Incoterms 2010: What is Incoterm DDP Delivered Duty Paid?

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Incoterms 2010 DDP Delivery and Duty Paid
Photo by Jeremy Dorrough

Overview

The Incoterms 2010 DDP means Duty and Delivery Paid.

Ask An Expert

Discussion on Incoterms 2010 DDP with renowned global trade expert Murdo Beaton and Abdul Mann, creator of the cloud based export solution EdgeCTP.

Geoff:
Today we’ll be discussing DDP, including how and when to use it. So Murdo, what is DDP (Delivered Duty Paid)?

Murdo:

DDP as an Incoterm stands for Delivered Duty Paid. This is the Incoterm that exposes the seller to all obligations in terms of moving the transaction product from the seller’s own manufacturing position to the buyer’s desired destination. The seller is responsible for all aspects of importing the subject goods into the destination market and attending to all the customs procedures.

It is maximum exposure to the actual seller. Now the seller really has to be extremely careful when using this term, particularly since the seller is going to be what’s known as the importer of record in the country of destination. That is, the seller has total liability for ensuring that the importation into the country of destination is done properly and that the payment of all customs duties and taxes are actually completed.

Abdul:
By the seller, Murdo?

Murdo:

By the seller. The seller pays all costs up to the buyer’s final desired place of destination with the goods ready on the delivery vehicle to be offloaded by the buyer.

Abdul:

So from a buyers point of view this is the ideal Incoterm.

Murdo:

This would be the ideal Incoterm from a buyer’s point of view, particularly if the buyer wished to have no distress in actually bringing the subject goods that he had brought to his factory. Now I said that the seller has to be extremely careful because they are acting as the importer of record and they are responsible for all destination market customs duties and taxes. They must be sure that they have taken into account all the provisions that are necessary to ensure that the subject goods can actually enter the market.

If these goods require any particular certification from any destination market government authorities, they must have it. If the goods are required to have attained a certain standard, then these standards must be verified and documents to such an effect provided. There is a whole range of issues that must be considered by the seller in terms of his own product in order to ensure that it enters the destination market without causing the seller quite a substantial amount of distress if the seller actually gets it wrong.

Abdul:

So from a buyer’s perspective, is it the buyer that is dictating to the seller that they are going to use DDP? The buyer could turn around and say they’re not competent enough in the import/export business and they wish to have the widget that the seller provides but would like it to be delivered stress free as you put it to the buyer’s door.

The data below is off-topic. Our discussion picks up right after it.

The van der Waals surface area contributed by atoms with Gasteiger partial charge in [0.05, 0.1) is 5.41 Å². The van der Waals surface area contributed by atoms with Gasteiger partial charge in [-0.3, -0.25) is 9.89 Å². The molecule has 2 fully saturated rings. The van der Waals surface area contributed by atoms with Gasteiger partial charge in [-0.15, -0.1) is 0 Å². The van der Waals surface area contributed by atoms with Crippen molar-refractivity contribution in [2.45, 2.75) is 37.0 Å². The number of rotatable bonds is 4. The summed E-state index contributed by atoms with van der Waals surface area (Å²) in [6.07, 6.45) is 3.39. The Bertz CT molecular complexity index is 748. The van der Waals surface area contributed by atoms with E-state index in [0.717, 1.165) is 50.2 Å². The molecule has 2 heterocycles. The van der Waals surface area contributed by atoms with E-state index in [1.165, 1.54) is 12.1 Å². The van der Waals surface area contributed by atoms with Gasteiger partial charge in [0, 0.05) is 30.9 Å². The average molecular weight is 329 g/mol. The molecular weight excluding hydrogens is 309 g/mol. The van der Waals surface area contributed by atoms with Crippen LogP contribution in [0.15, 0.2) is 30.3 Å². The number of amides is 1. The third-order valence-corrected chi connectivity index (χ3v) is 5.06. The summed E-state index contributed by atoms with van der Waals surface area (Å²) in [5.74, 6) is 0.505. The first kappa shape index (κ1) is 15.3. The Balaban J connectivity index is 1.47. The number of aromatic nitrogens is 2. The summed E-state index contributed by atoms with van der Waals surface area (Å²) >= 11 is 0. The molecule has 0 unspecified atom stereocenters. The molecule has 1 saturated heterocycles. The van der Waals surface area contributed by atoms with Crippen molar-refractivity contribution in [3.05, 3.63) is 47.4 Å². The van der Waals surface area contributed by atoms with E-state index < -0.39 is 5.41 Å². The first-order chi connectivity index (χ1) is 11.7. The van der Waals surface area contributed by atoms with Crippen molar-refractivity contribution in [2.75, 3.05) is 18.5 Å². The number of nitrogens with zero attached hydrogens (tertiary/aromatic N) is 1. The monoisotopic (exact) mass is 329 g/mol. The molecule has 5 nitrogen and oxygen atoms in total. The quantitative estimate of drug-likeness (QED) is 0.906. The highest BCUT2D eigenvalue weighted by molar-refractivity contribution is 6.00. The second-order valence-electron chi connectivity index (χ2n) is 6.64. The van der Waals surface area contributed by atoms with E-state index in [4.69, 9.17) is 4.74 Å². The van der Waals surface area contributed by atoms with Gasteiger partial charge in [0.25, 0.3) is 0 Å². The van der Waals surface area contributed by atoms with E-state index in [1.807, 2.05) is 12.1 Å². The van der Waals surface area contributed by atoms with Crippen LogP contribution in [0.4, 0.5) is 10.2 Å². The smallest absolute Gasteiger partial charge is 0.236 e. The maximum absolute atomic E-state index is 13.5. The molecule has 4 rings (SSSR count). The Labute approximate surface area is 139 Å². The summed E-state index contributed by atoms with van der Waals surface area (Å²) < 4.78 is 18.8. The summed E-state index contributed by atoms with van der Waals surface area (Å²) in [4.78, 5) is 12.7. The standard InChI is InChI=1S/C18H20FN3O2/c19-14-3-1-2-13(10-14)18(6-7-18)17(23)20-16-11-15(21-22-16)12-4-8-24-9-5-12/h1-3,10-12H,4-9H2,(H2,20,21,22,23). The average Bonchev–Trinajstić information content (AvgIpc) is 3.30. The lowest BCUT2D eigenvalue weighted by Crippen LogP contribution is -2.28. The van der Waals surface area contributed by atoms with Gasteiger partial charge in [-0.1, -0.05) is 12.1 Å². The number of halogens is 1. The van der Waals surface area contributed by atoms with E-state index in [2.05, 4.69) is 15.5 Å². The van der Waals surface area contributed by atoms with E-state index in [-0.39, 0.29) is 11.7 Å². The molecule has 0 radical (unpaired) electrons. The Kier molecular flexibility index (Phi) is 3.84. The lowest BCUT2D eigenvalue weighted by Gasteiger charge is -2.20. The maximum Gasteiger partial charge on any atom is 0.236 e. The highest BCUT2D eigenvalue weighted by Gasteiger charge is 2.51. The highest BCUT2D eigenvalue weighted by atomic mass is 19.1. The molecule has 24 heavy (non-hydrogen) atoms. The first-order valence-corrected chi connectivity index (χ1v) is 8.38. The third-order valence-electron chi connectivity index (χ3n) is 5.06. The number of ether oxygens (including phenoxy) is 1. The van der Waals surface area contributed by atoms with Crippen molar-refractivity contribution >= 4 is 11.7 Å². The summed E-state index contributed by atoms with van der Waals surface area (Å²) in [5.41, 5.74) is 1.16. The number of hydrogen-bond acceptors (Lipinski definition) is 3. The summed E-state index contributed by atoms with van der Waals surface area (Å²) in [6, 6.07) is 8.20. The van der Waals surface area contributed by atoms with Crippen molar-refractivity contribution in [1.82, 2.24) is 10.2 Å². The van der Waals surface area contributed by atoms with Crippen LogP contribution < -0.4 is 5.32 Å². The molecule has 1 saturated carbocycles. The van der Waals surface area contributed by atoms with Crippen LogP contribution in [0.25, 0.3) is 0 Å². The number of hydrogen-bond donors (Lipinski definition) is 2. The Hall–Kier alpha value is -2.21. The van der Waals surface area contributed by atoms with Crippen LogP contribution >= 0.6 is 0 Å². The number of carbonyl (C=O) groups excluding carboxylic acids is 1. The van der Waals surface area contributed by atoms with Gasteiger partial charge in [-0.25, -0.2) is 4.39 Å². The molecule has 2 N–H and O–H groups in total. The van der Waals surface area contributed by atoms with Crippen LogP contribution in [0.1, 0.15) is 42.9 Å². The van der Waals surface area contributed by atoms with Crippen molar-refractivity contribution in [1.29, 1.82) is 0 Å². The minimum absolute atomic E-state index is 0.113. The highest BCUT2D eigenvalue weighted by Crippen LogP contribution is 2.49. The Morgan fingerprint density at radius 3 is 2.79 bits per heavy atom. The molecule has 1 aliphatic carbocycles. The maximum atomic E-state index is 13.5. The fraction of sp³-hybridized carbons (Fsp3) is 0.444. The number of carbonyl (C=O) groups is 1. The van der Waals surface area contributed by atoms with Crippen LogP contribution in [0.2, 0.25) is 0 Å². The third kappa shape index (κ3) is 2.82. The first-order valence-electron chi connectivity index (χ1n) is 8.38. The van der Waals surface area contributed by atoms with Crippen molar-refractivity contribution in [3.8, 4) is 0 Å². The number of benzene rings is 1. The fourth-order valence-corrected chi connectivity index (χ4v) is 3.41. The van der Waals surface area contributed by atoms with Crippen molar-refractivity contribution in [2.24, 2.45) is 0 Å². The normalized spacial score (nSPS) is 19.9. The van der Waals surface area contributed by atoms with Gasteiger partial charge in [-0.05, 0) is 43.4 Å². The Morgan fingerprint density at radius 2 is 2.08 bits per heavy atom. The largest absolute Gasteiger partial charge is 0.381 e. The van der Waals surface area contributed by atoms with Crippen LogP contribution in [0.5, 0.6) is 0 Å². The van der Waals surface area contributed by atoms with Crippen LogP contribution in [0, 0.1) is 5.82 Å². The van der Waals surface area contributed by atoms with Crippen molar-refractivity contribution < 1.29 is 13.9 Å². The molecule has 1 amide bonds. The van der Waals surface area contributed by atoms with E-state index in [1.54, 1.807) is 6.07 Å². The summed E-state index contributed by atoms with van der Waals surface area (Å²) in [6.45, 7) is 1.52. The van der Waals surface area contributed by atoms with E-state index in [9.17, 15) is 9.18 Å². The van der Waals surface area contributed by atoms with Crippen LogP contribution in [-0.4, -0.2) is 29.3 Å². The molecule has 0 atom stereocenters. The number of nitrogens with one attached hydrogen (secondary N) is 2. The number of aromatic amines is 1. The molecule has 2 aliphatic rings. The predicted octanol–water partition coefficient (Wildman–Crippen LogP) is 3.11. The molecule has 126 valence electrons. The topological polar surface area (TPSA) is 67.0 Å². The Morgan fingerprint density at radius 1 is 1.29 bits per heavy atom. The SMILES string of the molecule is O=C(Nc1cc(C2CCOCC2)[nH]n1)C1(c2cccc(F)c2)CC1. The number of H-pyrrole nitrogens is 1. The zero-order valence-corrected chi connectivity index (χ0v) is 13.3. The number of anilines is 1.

Murdo:

Indeed that could be one of the reasons that the buyer would just say Look, I want the goods delivered to my premises. I’m not interested in all the requirements in order for them to be taken from the seller’s premises to my premises. The seller can deal with all that. I’m not really interested, I don’t want to know.Now the seller of course wants to be competitive and does not want to do anything that is likely to annoy the buyer.

If the buyer wishes the goods to be delivered to their premises with the seller undertaking all the requirements, the seller might be reluctant to object to that in case they lose the order. Now in order for a seller to adopt this term it cannot be stressed enough that the seller has to be absolutely certain that they have the administrative capability of attending to all the potential requirements so that they can successfully discharge the contract and get properly paid for it.

Abdul:

So responsibility is with the seller from basically end to end…

Murdo:

End to end, yes.

Abdul:

End to end responsibility. So we spoke about responsibility on some of the other ones but this is super responsibility. So customs clearance is also the responsibility of the seller in this case. So knowing your destination country’s customs requirements is super critical in this case as well.

Murdo:

Absolutely and you may well choose to appoint a customs broker in the destination market to attend to all such matters but that doesn’t suggest for one minute that the seller themselves should be unaware of what the requirements are. Even though they delegate the service to a customs broker in the destination market they should still be aware of what is required and that customs broker, should they appoint such an entity would still require to be given any documents that were necessary to ensure that the goods could be safely cleared into the country of destination.

Abdul:

OK, a couple of leading questions then if I may? If I was a seller and I was in the unfortunate situation where my buyer has stipulated that we need to use DDP, or I want to be super competitive and use DDP. Now I’m sitting there thinking how am I going to do this and I think what I’ll do is pass this onto a freight forwarder or I might decide I want to pass this whole responsibility onto my logistics company. Before we look at that, what is the difference between a freight forwarder and a logistics company in the services that they could possibly provide with regards to DDP?